Day as a journalist project for high school students, test editorial office Piste, yearly newspaper week at schools, media studies, and traineeships - Sanoma's cooperation with schools and polytechnics includes various activities. The aim is to introduce the world of newspaper to young readers.
- When students get to know how newspapers are made, they form a strong relationship with it. Cooperation with schools is also efficient marketing, describes News Editor Marja-Riika Saaristo who is responsible for different types of youth projects within Sanoma. The most significant part of the cooperation is "Day as a journalist" project, where second year high schools studenst get to know the journalistic work by making one page for the daily newspaper Helsingin Sanomat. This autumn the project is organised for 11th time in connection with Helsinki Book Fair 2005.
A survey made among the students who had participated the project shows, that some 40% work with communications later on in their lives and some 15% as newspaper journalists. - The aim of all our student and youth projects is to inspire ideas through participation in making of the newspaper, Saaristo says.
Courses and School Visits
In addition to Day as a journalist, the other school project also visible on the pages of Helsingin Sanomat is the newspaper week held in February. During the week, articles marked with the logo "find your own story" try to catch the interest of students to focus on subjects close to their lives.
During the newspaper week, schools can also order newspapers for free and journalists visit schools introducing newspaper and its creation process. In 2005, Helsingin Sanomat's journalists made 40 school visits during the week.
Students are also invited to Sanoma House to participate in different courses. Last winter some 20 classes got to know the photographer's life. In 2006, classes can take a course in newspaper making from scratch.
In the test editorial office Piste in Sanoma House, Helsingin Sanomat's and Ilta-Sanomat's journalists guide classes into the world of newspapers. The pupils are exited to learn from a real journalist's experience. According to Saaristo, it is really important that journalists are guiding groups instead of PR-people.
New Winds by School Cooperation
Local newspaper Etelä-Saimaa has been innovating new forms of cooperation with South Carelia Polytecnic. The second year students in Business Administration do their two months traineeship in Etelä-Saimaa. The cooperation has generated surveys on e.g. bonus card, newspaper revamp, as well as different order campaigns for stores and schools.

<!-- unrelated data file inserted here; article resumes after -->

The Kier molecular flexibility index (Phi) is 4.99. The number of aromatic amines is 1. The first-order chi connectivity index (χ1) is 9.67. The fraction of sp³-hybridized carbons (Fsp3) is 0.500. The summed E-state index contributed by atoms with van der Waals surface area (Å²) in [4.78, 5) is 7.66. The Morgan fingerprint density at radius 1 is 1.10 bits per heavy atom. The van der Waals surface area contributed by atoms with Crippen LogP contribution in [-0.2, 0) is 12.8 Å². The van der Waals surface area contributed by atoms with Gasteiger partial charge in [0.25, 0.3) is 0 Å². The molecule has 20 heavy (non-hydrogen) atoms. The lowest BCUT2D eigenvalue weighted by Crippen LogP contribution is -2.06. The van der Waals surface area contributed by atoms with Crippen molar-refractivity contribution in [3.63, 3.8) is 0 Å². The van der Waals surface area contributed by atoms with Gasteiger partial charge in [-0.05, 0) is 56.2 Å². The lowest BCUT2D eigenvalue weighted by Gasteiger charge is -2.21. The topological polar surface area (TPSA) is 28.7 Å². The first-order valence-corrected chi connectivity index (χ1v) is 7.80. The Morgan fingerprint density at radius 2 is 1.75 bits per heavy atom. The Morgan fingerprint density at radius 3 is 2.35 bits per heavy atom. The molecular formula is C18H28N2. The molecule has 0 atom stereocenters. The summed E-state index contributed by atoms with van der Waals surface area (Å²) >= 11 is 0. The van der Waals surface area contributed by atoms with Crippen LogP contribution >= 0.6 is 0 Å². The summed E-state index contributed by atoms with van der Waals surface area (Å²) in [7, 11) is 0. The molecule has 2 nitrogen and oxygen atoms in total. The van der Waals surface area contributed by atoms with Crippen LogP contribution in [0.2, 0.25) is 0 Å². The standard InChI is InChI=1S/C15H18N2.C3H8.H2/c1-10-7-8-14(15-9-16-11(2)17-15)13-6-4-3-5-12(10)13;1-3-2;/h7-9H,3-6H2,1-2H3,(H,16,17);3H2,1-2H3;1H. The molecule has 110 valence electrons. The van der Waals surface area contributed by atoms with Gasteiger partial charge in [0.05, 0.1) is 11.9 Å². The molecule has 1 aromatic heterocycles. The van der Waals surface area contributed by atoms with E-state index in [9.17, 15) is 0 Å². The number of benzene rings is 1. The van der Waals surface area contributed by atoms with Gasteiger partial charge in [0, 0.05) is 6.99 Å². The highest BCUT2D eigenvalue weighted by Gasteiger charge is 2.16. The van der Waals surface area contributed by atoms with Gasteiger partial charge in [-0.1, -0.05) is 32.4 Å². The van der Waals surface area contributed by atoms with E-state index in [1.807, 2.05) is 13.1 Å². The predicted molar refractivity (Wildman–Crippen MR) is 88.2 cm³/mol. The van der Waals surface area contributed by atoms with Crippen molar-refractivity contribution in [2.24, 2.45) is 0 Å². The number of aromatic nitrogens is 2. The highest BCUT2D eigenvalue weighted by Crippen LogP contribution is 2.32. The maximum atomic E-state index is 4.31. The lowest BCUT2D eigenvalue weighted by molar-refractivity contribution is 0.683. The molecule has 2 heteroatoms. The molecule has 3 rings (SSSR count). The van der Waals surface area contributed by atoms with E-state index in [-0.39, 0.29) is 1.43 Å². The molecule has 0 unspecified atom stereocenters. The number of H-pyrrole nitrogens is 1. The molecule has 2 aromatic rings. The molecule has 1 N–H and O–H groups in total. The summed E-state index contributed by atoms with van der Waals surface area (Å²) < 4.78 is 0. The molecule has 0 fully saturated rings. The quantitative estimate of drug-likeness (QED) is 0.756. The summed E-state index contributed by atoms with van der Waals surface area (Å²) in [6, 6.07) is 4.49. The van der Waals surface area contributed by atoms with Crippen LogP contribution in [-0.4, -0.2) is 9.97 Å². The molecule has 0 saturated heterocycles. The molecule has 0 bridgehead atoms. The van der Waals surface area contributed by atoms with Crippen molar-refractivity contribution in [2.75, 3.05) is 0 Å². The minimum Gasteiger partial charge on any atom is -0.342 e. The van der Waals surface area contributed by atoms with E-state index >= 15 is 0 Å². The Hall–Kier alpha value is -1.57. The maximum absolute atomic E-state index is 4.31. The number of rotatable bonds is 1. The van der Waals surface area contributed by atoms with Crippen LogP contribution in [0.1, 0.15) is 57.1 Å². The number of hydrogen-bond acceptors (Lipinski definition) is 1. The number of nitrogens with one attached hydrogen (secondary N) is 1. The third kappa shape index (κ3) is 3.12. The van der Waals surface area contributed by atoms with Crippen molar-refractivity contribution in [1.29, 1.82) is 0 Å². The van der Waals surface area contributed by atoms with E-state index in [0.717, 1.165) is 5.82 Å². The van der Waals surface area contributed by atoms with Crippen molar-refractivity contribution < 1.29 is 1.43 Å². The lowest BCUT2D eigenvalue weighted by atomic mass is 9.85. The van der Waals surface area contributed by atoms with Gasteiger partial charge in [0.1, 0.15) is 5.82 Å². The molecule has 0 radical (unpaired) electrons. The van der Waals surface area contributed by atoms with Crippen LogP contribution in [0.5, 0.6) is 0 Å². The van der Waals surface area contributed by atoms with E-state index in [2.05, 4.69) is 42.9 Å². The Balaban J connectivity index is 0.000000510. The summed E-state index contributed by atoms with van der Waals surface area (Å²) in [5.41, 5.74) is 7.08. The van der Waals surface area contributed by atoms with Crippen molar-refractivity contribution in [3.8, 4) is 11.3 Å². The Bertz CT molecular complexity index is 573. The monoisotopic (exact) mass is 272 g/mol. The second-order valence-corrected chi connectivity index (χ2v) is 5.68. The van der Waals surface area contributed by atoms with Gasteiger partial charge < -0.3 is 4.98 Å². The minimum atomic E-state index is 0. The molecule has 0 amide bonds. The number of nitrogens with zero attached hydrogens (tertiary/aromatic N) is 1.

Circulation Manager Lasse Lyyra emphasises pre-planning and clear rules of cooperation. Each student has made a written agreement on the traineeship. The students are paid on hourly basis and they get a bonus from the subscriptions they have sold. - I've asked the students to be critical and to make questions. They have taken this piece of advice seriously, Lyyra says with satisfaction.
The Head Teacher Pertti Mela from South Carelia Polytecnic finds it important to teach students also outside class rooms. - The cooperation gives students an opportunity to practise real marketing skills, to learn team work, to get good contacts, and to grow with responsibilities, Mela lists.
School Link introduces Newspaper
The local newspapers Kouvolan Sanomat and Kymen Sanomat have a joint person in charge of the link between schools and papers. Tiina Eskelinen's day includes media and communications lectures at comprehensive schools, high schools and polytechnics. She also produces material on how to use newspaper for teachers and plans and realises different kinds of competitions.
- For youngest students, I tell about the life cycle of newspapers. From the third grade onwards, newspapers are introduced via the structure. In the fifth grade, we consider how the news end up in the newspaper and what is a piece of information worth of putting in the paper. The older students spend an hour as journalists thinking how the news in the newspaper has been born. They also learn media literacy and media critics, says Eskelinen.
Newspapers Kouvolan Sanomat and Kymen Sanomat have had a person working as a link between schools and papers for five years. Newspaper Etelä-Saimaa also got its own person in spring 2005. The structure of her work is similar to Tiina Eskelinen's.
- The school link work is new for us, so we have emphasised marketing so far, Marjukka Hietalahti, school link at Etelä-Saimaa, says. - We are organising an evening event for teachers on newspaper education. We hope that after the event, we can name teachers who are interested in cooperation in developing media studies further.
Text: Ritva Lassila